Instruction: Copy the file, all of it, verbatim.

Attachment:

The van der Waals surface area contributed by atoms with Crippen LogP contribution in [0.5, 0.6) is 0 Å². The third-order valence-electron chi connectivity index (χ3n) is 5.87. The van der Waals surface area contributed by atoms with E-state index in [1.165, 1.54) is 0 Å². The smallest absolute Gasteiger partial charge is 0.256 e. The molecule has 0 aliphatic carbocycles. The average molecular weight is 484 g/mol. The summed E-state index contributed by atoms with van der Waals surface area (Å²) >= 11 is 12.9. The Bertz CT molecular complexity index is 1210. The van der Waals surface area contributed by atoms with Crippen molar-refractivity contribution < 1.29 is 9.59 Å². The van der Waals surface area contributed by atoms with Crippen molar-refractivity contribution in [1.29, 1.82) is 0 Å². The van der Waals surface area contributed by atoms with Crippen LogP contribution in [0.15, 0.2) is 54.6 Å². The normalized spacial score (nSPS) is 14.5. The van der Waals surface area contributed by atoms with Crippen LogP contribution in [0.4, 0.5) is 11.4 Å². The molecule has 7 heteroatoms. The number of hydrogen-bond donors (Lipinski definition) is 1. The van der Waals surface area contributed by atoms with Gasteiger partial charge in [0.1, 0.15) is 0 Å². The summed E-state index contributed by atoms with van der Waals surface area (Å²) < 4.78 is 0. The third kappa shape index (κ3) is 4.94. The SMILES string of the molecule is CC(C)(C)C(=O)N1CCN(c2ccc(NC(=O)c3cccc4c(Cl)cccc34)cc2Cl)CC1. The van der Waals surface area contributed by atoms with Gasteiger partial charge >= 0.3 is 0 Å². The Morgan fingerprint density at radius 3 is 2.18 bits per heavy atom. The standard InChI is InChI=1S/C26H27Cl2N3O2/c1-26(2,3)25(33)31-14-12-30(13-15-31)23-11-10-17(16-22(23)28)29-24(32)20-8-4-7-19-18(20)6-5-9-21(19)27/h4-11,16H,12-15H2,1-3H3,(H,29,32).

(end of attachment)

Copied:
The van der Waals surface area contributed by atoms with Crippen LogP contribution in [0.5, 0.6) is 0 Å². The third-order valence-electron chi connectivity index (χ3n) is 5.87. The van der Waals surface area contributed by atoms with E-state index in [1.165, 1.54) is 0 Å². The smallest absolute Gasteiger partial charge is 0.256 e. The molecule has 0 aliphatic carbocycles. The average molecular weight is 484 g/mol. The summed E-state index contributed by atoms with van der Waals surface area (Å²) >= 11 is 12.9. The Bertz CT molecular complexity index is 1210. The van der Waals surface area contributed by atoms with Crippen molar-refractivity contribution < 1.29 is 9.59 Å². The van der Waals surface area contributed by atoms with Crippen molar-refractivity contribution in [1.29, 1.82) is 0 Å². The van der Waals surface area contributed by atoms with Crippen LogP contribution in [0.15, 0.2) is 54.6 Å². The normalized spacial score (nSPS) is 14.5. The van der Waals surface area contributed by atoms with Crippen LogP contribution in [0.4, 0.5) is 11.4 Å². The molecule has 7 heteroatoms. The number of hydrogen-bond donors (Lipinski definition) is 1. The van der Waals surface area contributed by atoms with Gasteiger partial charge in [0.1, 0.15) is 0 Å². The summed E-state index contributed by atoms with van der Waals surface area (Å²) < 4.78 is 0. The third kappa shape index (κ3) is 4.94. The SMILES string of the molecule is CC(C)(C)C(=O)N1CCN(c2ccc(NC(=O)c3cccc4c(Cl)cccc34)cc2Cl)CC1. The van der Waals surface area contributed by atoms with Gasteiger partial charge >= 0.3 is 0 Å². The Morgan fingerprint density at radius 3 is 2.18 bits per heavy atom. The standard InChI is InChI=1S/C26H27Cl2N3O2/c1-26(2,3)25(33)31-14-12-30(13-15-31)23-11-10-17(16-22(23)28)29-24(32)20-8-4-7-19-18(20)6-5-9-21(19)27/h4-11,16H,12-15H2,1-3H3,(H,29,32).